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Mark-Tilden

Mark Tilden on “What would you research if you did not have to worry about grants?”

 Well, I’m lucky enough to be a gentleman scientist, so I concurrently study problems on minimal dynamical control systems (optimizing performance to silicon ratios), power regeneration and efficiency, alien robot morphologies …

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by   -   June 17, 2013

Well, I’m lucky enough to be a gentleman scientist, so I concurrently study problems on minimal dynamical control systems (optimizing performance to silicon ratios), power regeneration and efficiency, alien robot morphologies (weird bodies outside the conventional biomimetic), sensor design, situational awareness and integration, motor and mechanical operational extension, locomotion and loading, and anything else that allows for useful, clean, interesting, semi-perpetual automatons.

Y’know, the basics.  Bringing good things to life.  Moo Ha ha.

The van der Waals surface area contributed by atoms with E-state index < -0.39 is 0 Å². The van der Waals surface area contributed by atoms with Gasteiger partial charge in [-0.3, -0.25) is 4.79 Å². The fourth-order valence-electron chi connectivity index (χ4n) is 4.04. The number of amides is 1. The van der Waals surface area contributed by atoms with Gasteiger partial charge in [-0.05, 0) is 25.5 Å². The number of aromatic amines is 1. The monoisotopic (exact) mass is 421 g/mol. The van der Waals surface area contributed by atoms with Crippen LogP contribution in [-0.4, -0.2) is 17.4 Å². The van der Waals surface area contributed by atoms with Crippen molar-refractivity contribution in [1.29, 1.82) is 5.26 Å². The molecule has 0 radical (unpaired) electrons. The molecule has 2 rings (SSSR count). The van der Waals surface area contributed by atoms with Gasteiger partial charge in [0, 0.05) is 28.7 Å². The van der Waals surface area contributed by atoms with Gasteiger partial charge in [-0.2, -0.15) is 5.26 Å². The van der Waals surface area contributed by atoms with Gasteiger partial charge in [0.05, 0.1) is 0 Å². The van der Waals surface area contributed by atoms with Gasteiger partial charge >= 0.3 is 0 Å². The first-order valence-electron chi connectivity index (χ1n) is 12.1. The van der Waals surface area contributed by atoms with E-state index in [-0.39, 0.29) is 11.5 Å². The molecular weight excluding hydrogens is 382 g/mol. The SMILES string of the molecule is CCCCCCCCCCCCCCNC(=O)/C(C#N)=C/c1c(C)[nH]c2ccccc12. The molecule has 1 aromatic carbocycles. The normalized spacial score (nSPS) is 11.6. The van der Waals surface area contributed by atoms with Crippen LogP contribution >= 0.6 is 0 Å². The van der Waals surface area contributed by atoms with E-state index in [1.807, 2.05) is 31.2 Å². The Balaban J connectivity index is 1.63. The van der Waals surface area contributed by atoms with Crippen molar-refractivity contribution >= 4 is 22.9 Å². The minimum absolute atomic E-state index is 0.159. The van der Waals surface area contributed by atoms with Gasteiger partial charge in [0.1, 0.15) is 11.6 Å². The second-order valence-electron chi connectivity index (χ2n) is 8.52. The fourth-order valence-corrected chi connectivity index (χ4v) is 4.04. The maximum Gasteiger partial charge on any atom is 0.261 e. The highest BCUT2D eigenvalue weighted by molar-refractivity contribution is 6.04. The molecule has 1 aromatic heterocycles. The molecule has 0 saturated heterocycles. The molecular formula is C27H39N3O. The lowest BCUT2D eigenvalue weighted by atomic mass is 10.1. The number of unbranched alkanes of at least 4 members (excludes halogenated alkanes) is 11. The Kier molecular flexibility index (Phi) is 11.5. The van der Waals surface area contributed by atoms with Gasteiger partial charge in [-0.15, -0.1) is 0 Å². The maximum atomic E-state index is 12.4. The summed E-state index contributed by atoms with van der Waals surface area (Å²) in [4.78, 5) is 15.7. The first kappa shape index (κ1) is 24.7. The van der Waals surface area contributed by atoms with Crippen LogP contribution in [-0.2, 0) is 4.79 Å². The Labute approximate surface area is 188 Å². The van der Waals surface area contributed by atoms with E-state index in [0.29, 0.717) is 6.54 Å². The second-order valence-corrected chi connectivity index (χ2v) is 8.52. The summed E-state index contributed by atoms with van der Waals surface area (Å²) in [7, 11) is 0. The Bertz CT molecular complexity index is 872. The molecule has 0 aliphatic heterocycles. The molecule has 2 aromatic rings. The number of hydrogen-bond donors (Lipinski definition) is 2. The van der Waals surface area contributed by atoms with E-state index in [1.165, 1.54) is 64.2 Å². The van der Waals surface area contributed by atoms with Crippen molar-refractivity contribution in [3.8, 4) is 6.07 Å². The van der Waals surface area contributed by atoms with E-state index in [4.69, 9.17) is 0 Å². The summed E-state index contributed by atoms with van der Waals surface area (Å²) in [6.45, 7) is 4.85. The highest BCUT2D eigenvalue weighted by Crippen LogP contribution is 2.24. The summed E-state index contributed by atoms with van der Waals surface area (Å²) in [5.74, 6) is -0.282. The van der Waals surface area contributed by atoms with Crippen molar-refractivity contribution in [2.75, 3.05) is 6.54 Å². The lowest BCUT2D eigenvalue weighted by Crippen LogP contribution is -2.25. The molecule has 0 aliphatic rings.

So robotics research is excellent for those with ADHD – the field’s problem and feature is it’s not just anything, it’s everything that’s techno fun. However every now and again there’s something that skitters, flops, pronks, spins, walks, tumbles, or bounces across the desk that could really use … a brain.

So the short answer is I’d put (other people’s) money into researching affordable competent minds that could help organize any mechanical body, sensor or environment they are given.  Small, quick, cheap, and with a voice interface so I can encourage it to effectiveness without a million keystrokes.  Power on and it asks “Hello, what is my name?”

Yes, that’d be handy.  Do they have an App for that yet?

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by   -   June 17, 2013

Community empowerment through massive robotic sensing.